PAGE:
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Pine Chisel Handle (first lathe project)

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Project by Rick M. posted 01-11-2013 01:43 AM 1250 views 1 time favorited 5 comments Add to Favorites Watch

The handle broke off this old Stanley long ago and it has been rattling around my toolbox for a decade with a piece of dowel for a handle. A new handle seemed like a good learning project and so I chucked up a piece of 2×2 and basically copied the handles on my Marples with a couple obvious alterations. It’s a junk chisel that never gets used so I’m not worried about durability, if it does break then I’ll just turn a new one.

Sanded to 600, a coat of linseed followed by two coats of shellac then sanded again with 600. Next time I’ll try burning the lines. I don’t own a drill chuck so I clamped a 5/16” drill bit with vice grips and drilled freehand, worked well.

-- http://thewoodknack.blogspot.com/





5 comments so far

View lumberjoe's profile

lumberjoe

2847 posts in 992 days


#1 posted 01-11-2013 02:30 AM

Drill it in a drill press first next time (mark center and set the depth). If you are between centers with a spur and a live center, put the live center in the hole (assuming you don’t have a chuck)

You did a nice job! Pine burns easy. If you want to burn the lines, speed up the lathe and use a piece of cardboard. A lot of people use wire. I don’t really like it that much because:
A – the wire cuts
B – the wire gets pretty hot (and so do your fingers)

-- www.etsy.com/shop/KandJWoodCrafts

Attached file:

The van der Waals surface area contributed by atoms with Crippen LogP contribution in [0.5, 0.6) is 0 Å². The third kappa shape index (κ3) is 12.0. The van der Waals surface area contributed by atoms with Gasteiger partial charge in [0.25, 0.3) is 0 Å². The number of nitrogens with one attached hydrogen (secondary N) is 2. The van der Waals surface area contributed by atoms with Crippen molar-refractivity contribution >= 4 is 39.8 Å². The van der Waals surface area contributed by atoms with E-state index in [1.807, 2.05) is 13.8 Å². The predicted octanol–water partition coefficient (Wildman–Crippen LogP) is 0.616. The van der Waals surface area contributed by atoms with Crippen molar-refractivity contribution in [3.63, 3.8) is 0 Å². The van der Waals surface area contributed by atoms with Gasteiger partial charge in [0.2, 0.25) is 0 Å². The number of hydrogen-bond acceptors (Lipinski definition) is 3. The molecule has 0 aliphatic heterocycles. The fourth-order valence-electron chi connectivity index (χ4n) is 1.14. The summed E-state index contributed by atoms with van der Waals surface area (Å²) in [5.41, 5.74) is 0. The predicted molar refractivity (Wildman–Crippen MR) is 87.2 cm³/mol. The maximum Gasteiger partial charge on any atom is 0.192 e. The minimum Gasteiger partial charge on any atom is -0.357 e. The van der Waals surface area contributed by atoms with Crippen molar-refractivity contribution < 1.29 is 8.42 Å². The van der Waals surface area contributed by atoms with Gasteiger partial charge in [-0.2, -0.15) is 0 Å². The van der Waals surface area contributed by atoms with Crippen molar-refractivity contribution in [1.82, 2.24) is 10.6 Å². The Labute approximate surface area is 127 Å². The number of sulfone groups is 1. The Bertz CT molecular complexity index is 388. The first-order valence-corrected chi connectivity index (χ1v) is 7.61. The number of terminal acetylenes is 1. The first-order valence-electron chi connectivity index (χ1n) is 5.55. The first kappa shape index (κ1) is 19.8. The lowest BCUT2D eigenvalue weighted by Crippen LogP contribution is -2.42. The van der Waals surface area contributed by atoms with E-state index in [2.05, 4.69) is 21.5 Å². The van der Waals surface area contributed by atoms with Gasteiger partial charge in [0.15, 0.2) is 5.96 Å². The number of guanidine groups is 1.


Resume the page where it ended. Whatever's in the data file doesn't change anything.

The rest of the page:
View Rick M.'s profile

Rick M.

4470 posts in 1124 days


#2 posted 01-11-2013 04:28 AM

I don’t have a drill press which is why I drilled it on the lathe. I used a screw chuck which holds rock solid. Thanks for the tip about cardboard would have never thought of trying that. I looked around for a steel wire and couldn’t find one, tried a copper wire but all I got was burnt fingers.

-- http://thewoodknack.blogspot.com/

View JoeinGa's profile

JoeinGa

3638 posts in 751 days


#3 posted 01-11-2013 12:29 PM

So the new lathes LIVES then? So how did the fan motor work?

OK, so now lets see some of them fancy vistorian table legs with lions feet next! LOL

Old Stanley chisel notwithstanding, the handle looks nice.

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View drbyte's profile

drbyte

587 posts in 2806 days


#4 posted 01-11-2013 02:09 PM

Nice job on the handle. Put a large wooden bead or dowel on both ends of a piece of wire about 14-16 inches long to hold it by to avoid burnt fingers. I have several sizes fixed up like this for decorative rings on bowls, flutes, and other pieces. Stainless works best.

-- Dennis, WV

View Rick M.'s profile

Rick M.

4470 posts in 1124 days


#5 posted 01-11-2013 08:00 PM

Joe, the lathe is alive but far from finished. I decided to bone up on my turning before making the pulleys plus I’m waiting on a drive spur and flat belt. My plans have been altered so that I’m going to build a jackshaft to drive the lathe which will in turn be powered by a motor. That will solve my motor angle problems plus if I ever want to switch motors it becomes very easy although I haven’t completely dismissed the idea of just raising the motor mount. Right now I’m still using the 1/3 HP motor clamped to my workbench with a V belt turned inside out. Basically I’m stalled waiting on parts and practicing my turning while ideas whirl around in my head.

-- http://thewoodknack.blogspot.com/

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